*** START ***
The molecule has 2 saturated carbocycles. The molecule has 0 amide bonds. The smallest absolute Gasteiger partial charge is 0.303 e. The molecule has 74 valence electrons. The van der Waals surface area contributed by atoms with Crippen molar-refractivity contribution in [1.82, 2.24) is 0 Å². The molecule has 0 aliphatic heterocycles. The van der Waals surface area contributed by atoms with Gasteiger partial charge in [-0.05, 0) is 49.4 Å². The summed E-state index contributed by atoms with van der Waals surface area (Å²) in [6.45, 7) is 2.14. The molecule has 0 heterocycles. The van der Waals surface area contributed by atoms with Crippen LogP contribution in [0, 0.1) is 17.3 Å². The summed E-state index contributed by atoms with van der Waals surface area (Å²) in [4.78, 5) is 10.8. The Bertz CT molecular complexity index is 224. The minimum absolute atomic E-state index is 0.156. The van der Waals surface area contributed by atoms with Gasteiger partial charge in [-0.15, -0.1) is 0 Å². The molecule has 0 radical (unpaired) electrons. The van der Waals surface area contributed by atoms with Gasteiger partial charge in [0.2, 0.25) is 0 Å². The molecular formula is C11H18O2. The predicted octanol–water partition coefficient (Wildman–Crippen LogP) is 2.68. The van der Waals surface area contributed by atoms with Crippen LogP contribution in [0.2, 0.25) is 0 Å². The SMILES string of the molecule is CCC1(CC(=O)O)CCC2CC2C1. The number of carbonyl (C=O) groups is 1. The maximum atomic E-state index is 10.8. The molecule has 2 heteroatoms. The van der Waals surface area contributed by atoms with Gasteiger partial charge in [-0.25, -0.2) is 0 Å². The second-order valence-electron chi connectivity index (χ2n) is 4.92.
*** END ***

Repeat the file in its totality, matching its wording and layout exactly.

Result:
The molecule has 2 saturated carbocycles. The molecule has 0 amide bonds. The smallest absolute Gasteiger partial charge is 0.303 e. The molecule has 74 valence electrons. The van der Waals surface area contributed by atoms with Crippen molar-refractivity contribution in [1.82, 2.24) is 0 Å². The molecule has 0 aliphatic heterocycles. The van der Waals surface area contributed by atoms with Gasteiger partial charge in [-0.05, 0) is 49.4 Å². The summed E-state index contributed by atoms with van der Waals surface area (Å²) in [6.45, 7) is 2.14. The molecule has 0 heterocycles. The van der Waals surface area contributed by atoms with Crippen LogP contribution in [0, 0.1) is 17.3 Å². The summed E-state index contributed by atoms with van der Waals surface area (Å²) in [4.78, 5) is 10.8. The Bertz CT molecular complexity index is 224. The minimum absolute atomic E-state index is 0.156. The van der Waals surface area contributed by atoms with Gasteiger partial charge in [-0.15, -0.1) is 0 Å². The molecule has 0 radical (unpaired) electrons. The van der Waals surface area contributed by atoms with Gasteiger partial charge in [0.2, 0.25) is 0 Å². The molecular formula is C11H18O2. The predicted octanol–water partition coefficient (Wildman–Crippen LogP) is 2.68. The van der Waals surface area contributed by atoms with Crippen LogP contribution in [0.2, 0.25) is 0 Å². The SMILES string of the molecule is CCC1(CC(=O)O)CCC2CC2C1. The number of carbonyl (C=O) groups is 1. The maximum atomic E-state index is 10.8. The molecule has 2 heteroatoms. The van der Waals surface area contributed by atoms with Gasteiger partial charge in [-0.25, -0.2) is 0 Å². The second-order valence-electron chi connectivity index (χ2n) is 4.92.